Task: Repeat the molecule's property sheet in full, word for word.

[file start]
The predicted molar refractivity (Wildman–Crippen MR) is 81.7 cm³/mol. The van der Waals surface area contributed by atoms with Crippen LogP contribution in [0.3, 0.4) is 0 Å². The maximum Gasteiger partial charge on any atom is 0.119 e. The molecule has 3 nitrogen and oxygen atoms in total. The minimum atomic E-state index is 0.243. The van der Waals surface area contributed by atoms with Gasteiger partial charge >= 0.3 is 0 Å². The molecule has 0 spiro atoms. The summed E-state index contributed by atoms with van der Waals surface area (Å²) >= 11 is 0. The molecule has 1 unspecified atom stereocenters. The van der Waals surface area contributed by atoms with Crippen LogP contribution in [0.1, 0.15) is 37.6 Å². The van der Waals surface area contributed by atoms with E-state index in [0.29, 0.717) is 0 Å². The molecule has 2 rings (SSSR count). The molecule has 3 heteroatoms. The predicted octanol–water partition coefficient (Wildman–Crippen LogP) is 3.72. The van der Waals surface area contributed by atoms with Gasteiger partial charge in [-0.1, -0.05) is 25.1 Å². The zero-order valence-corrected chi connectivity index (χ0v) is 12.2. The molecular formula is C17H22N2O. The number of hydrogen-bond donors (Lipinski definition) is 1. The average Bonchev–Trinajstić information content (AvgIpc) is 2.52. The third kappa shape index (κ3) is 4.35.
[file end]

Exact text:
The predicted molar refractivity (Wildman–Crippen MR) is 81.7 cm³/mol. The van der Waals surface area contributed by atoms with Crippen LogP contribution in [0.3, 0.4) is 0 Å². The maximum Gasteiger partial charge on any atom is 0.119 e. The molecule has 3 nitrogen and oxygen atoms in total. The minimum atomic E-state index is 0.243. The van der Waals surface area contributed by atoms with Gasteiger partial charge >= 0.3 is 0 Å². The molecule has 0 spiro atoms. The summed E-state index contributed by atoms with van der Waals surface area (Å²) >= 11 is 0. The molecule has 1 unspecified atom stereocenters. The van der Waals surface area contributed by atoms with Crippen LogP contribution in [0.1, 0.15) is 37.6 Å². The van der Waals surface area contributed by atoms with E-state index in [0.29, 0.717) is 0 Å². The molecule has 2 rings (SSSR count). The molecule has 3 heteroatoms. The predicted octanol–water partition coefficient (Wildman–Crippen LogP) is 3.72. The van der Waals surface area contributed by atoms with Gasteiger partial charge in [-0.1, -0.05) is 25.1 Å². The zero-order valence-corrected chi connectivity index (χ0v) is 12.2. The molecular formula is C17H22N2O. The number of hydrogen-bond donors (Lipinski definition) is 1. The average Bonchev–Trinajstić information content (AvgIpc) is 2.52. The third kappa shape index (κ3) is 4.35.